Discontinuous Innovation in Climate Services
Video Channel: Mark Brooks
June 2013 BAMS essay continues this video's dialog (http://journals.ametsoc.org/doi/pdf/10.1175/BAMS-D-12-00087.1)
Innovation plays an important role in science. Innovation is the process of creating something new, often as the result of experimentation and research. There are several different types of innovation; one such type is discontinuous innovation. Discontinuous innovations create or change markets in unexpected ways, thereby enabling customers to solve problems in new ways. Discontinuous innovations address similar market needs but do so by offering entirely different knowledge bases. A frequently cited example is the displacement of horse drawn carriages by the automobile and its effects on leisure and commerce. \"Climate Services\" are a form of discontinuous innovation.
Consider the inputs, activities, and outputs of any company or industry. Every industry's value chain has some direct or indirect sensitivity to climate variability or short-term changes in weather. Some studies and published estimates indicate that one-third of the gross domestic product of the United States is weather and climate sensitive. Actionable climate information may be needed by climate sensitive industries to mitigate the negative impacts of short and long term climate variability and capitalize on the favorable impacts.
Although \"Climate Service\" means something different to everyone, each meaning shares one commonality: engagement. Engagement is a full-duplex relationship. Information flows freely between customer and provider. Climate services provide climate-based decision support including but not limited to climate data, projections, and integration with other environmental or socioeconomic data sets and decision making processes. It is a service that lies at the intersection of the climate information needs of society and the capabilities of science -- bridging the gap in between. Climate services provide solutions to existing problems with new knowledge.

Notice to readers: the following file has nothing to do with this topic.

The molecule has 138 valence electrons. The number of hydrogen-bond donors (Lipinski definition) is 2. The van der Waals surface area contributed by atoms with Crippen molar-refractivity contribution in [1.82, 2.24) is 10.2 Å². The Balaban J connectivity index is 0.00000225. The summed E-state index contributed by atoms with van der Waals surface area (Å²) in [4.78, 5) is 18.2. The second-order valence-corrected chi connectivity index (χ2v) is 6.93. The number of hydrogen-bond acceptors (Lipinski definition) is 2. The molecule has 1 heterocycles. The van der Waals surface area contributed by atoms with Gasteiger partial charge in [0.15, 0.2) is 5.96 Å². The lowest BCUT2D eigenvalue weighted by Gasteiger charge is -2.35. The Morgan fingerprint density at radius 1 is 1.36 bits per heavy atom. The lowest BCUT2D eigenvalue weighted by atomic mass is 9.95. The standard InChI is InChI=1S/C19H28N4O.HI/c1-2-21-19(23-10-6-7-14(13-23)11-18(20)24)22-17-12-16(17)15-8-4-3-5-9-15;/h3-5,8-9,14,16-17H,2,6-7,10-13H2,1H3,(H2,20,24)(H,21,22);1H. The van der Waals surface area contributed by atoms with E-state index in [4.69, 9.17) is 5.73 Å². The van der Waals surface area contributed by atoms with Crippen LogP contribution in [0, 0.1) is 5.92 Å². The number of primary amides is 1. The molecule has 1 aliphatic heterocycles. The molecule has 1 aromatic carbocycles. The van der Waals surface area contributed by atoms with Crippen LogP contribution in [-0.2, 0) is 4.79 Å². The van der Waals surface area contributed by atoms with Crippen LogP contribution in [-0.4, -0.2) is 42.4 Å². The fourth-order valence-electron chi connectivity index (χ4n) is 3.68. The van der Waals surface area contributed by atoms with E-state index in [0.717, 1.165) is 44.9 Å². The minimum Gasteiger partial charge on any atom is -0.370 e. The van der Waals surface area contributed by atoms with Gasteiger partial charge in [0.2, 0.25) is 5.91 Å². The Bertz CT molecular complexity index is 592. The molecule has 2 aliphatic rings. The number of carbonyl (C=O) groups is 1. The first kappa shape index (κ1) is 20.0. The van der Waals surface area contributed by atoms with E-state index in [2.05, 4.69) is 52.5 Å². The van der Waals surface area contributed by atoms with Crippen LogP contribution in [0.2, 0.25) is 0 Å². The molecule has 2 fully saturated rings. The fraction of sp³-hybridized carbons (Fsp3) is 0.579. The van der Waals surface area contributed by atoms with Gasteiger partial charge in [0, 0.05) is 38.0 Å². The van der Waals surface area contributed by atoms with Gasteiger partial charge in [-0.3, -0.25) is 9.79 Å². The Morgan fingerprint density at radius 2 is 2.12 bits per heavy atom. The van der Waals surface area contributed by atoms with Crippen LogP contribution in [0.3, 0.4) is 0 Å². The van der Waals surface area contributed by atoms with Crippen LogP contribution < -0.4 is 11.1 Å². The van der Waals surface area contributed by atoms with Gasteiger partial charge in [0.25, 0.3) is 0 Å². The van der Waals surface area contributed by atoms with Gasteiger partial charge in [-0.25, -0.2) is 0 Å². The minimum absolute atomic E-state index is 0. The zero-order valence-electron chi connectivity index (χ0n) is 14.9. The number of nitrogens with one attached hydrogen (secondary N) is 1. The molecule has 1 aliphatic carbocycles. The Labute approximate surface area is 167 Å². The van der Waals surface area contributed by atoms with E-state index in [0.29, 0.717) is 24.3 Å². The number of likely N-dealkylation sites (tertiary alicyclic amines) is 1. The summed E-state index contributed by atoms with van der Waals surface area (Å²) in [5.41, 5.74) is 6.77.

To create climate services, firstly the information needs and climate sensitivities of society must be identified and well understood. Formal climate assessments are instrumental in this process as are collaborative relationships with external partners and clients. Second, climate data sets, software and technology that can address such needs must be identified and transitioned into operational products. This process is often referred to as technology transfer. A common framework is the technology-to-product-to-market (T-P-M) linkage, which helps decision makers align the capabilities and features of a new product/service with customer needs. At that point, important considerations become economies of scale, replicability, modularity, and vertical integration with climate service partners. Creativity, innovation, and multi-disciplinary collaboration are critical throughout each step. All the while, climate service providers must balance efficiency with flexibility.
An idealized model for discontinuous Climate Services, including the processes involved, engagement as a core competency, the management of innovation, and the role of technology transfer will be presented.